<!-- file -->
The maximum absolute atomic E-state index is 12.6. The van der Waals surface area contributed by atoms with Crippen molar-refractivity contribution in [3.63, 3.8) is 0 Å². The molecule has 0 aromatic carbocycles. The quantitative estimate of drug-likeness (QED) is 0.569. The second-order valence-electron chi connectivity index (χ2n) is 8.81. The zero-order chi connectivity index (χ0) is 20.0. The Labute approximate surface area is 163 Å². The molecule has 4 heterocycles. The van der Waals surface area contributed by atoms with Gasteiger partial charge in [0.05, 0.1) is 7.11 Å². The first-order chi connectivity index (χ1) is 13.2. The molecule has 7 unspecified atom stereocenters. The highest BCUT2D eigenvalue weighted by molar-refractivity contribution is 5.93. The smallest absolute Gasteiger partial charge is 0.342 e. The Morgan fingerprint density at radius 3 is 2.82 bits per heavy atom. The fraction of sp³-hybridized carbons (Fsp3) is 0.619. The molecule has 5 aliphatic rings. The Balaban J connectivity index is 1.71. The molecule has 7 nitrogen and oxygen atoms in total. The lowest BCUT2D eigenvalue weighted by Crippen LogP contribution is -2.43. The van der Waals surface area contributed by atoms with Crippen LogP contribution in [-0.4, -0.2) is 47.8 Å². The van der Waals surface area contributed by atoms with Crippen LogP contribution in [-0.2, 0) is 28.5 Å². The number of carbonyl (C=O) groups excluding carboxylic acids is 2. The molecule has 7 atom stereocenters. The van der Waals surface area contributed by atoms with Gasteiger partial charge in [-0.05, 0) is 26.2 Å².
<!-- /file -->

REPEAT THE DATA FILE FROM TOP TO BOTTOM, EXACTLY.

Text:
The maximum absolute atomic E-state index is 12.6. The van der Waals surface area contributed by atoms with Crippen molar-refractivity contribution in [3.63, 3.8) is 0 Å². The molecule has 0 aromatic carbocycles. The quantitative estimate of drug-likeness (QED) is 0.569. The second-order valence-electron chi connectivity index (χ2n) is 8.81. The zero-order chi connectivity index (χ0) is 20.0. The Labute approximate surface area is 163 Å². The molecule has 4 heterocycles. The van der Waals surface area contributed by atoms with Gasteiger partial charge in [0.05, 0.1) is 7.11 Å². The first-order chi connectivity index (χ1) is 13.2. The molecule has 7 unspecified atom stereocenters. The highest BCUT2D eigenvalue weighted by molar-refractivity contribution is 5.93. The smallest absolute Gasteiger partial charge is 0.342 e. The Morgan fingerprint density at radius 3 is 2.82 bits per heavy atom. The fraction of sp³-hybridized carbons (Fsp3) is 0.619. The molecule has 5 aliphatic rings. The Balaban J connectivity index is 1.71. The molecule has 7 nitrogen and oxygen atoms in total. The lowest BCUT2D eigenvalue weighted by Crippen LogP contribution is -2.43. The van der Waals surface area contributed by atoms with Crippen LogP contribution in [-0.4, -0.2) is 47.8 Å². The van der Waals surface area contributed by atoms with Crippen LogP contribution in [-0.2, 0) is 28.5 Å². The number of carbonyl (C=O) groups excluding carboxylic acids is 2. The molecule has 7 atom stereocenters. The van der Waals surface area contributed by atoms with Gasteiger partial charge in [-0.05, 0) is 26.2 Å².